DAVAO CITY (MindaNews/05 July) – A network of microfinance institutions has blamed the unstable peace and order situation in Mindanao for its failure to meet the target of one million clients in three years as its members could hardly penetrate poverty-stricken areas in the region.
Jeffrey Ordoñez, executive director of the Mindanao Microfinance Council (MMC), said they have difficulty penetrating areas like Lanao del Sur and Maguindanao to extend financing programs to their prospective clients.
But Ordoñez clarified he does not blame the unstable peace and order situation alone. He also admitted having difficulty in looking for local partners in the area.
“Although we have clients in some areas of Basilan, Sulu and Tawi-tawi. But only a few of them. We used to have a partner in Marawi City but that institution collapsed,” he bared.
He disclosed that since they started the program three years ago MMC already has drawn 670,600 clients across Mindanao.
MMC, a network of 41 microfinance institutions in Mindanao, has set the goal of serving one million active microfinance clients covering all towns and provinces of the island by 2010.
On the other hand, Ordoñez said they will conduct a study in the Autonomous Region in Muslim Mindanao (ARMM) to determine the type of
microfinancing needed in the area.
The study, which is commissioned by the Department of Trade and Industry (DTI), is set to start in August.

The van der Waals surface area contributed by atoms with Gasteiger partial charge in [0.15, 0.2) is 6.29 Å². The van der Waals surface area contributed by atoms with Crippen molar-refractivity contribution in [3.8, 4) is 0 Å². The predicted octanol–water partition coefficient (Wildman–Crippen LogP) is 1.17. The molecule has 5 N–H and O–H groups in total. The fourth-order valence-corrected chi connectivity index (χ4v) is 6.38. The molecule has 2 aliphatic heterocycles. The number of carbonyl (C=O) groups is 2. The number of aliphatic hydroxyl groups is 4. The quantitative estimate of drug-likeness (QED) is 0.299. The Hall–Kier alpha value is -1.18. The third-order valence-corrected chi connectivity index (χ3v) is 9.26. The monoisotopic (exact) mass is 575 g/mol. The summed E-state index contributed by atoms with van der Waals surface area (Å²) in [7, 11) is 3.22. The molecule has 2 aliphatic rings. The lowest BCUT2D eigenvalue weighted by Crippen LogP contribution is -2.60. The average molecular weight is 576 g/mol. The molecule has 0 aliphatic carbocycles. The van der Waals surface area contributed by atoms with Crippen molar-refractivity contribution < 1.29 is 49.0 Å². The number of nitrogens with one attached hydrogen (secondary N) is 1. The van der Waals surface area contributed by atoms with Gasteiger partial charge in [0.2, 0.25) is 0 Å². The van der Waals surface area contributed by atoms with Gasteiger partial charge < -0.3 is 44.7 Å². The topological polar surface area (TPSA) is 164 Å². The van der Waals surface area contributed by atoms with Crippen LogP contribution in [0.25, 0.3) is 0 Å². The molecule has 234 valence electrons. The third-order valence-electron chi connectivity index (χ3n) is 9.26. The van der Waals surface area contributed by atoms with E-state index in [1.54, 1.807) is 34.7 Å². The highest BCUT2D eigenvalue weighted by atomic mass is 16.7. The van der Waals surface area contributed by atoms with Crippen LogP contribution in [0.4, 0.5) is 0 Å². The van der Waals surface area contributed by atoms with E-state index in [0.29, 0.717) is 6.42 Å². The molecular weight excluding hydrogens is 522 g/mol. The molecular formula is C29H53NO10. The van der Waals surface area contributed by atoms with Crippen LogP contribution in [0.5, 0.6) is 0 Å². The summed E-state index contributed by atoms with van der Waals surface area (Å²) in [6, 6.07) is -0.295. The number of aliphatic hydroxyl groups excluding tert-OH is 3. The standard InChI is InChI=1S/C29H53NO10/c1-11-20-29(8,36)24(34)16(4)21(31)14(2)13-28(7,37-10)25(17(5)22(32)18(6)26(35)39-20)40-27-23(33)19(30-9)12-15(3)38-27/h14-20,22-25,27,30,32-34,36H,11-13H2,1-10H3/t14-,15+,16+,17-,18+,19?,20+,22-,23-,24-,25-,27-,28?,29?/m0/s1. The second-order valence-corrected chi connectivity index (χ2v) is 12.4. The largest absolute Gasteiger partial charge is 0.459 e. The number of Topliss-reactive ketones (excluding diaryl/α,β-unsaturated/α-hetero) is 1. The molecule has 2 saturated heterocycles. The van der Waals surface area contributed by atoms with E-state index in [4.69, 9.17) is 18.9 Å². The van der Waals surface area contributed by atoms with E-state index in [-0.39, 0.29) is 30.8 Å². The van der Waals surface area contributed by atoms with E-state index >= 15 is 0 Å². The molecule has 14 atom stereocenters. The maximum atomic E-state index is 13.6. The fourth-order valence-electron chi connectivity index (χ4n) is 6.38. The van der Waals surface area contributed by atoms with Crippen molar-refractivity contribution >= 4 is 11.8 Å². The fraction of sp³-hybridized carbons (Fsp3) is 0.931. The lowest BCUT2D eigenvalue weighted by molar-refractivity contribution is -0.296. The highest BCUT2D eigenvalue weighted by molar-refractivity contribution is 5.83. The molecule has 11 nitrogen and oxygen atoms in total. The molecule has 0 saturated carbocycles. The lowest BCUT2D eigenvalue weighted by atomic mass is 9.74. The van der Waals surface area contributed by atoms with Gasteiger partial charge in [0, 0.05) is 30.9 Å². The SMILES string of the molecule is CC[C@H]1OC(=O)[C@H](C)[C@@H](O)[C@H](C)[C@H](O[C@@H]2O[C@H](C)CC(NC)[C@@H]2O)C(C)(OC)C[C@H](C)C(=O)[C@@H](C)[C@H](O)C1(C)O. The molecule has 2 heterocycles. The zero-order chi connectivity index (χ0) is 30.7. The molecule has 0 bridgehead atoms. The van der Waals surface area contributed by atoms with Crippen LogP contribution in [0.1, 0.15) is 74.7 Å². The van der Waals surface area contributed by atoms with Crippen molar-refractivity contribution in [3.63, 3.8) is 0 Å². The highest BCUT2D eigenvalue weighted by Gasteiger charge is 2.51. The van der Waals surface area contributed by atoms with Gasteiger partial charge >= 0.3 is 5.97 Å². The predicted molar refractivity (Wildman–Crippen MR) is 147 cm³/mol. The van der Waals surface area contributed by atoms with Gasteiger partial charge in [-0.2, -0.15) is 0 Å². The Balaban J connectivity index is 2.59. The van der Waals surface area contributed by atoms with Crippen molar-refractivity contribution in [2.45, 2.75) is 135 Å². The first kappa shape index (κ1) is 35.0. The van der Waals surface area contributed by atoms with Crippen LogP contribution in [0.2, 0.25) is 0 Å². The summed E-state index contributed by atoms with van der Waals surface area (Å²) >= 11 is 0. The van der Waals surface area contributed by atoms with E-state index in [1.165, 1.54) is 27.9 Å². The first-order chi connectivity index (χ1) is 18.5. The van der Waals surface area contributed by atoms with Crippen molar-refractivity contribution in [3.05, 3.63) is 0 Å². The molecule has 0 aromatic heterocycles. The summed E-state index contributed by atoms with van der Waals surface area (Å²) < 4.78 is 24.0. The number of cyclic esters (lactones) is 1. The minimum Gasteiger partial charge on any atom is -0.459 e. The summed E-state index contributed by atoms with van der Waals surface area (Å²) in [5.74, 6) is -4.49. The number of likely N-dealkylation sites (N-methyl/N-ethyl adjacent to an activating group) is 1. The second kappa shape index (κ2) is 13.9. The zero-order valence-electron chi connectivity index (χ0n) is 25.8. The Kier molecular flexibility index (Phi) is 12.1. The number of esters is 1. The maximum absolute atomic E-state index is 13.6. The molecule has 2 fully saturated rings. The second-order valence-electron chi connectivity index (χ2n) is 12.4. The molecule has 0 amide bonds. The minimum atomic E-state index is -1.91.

He added that part of the study is to find existing microfinance institutions that have the capability to help improve microfinancing access in the region.
The ARMM comprises the provinces of Lanao del Sur, Maguindanao, Sulu and Tawi-tawi and is among the poorest regions in the country.
Ordoñez has earlier disclosed that the ARMM lags behind other regions in terms of the total amount of loans extended. It only availed of P104.4 million based on the report of the Microfinance Program Committee.
Northern Mindanao obtained loans amounting to P2.21 billion, Caraga P1.35 billion, Region 11 P1.22 billion, Region 12 P1.07 billion, and
Region 9, P740 million.
Ruben de Lara, president of the Microfinance Council of the Philippines, said their program is not just simply lending money to their clients. He pointed out that they are advocating a “holistic approach.”
“This includes trainings to develop entrepreneurial skills, value formation, health insurance, housing and education,” he explained, adding, “lending alone is not enough to eradicate poverty.”
He said borrowers can initially borrow between P5,000 and P8,000 with a monthly interest of just one percent.
“When we want to offer our services to the community, we conduct consultations. The clients may group themselves and start a project out of the money we lend to them. There is no collateral for the loan,” he said.
“Of course we do have measures to protect the money from professional borrowers,” he added. (Keith Bacongco/MindaNews)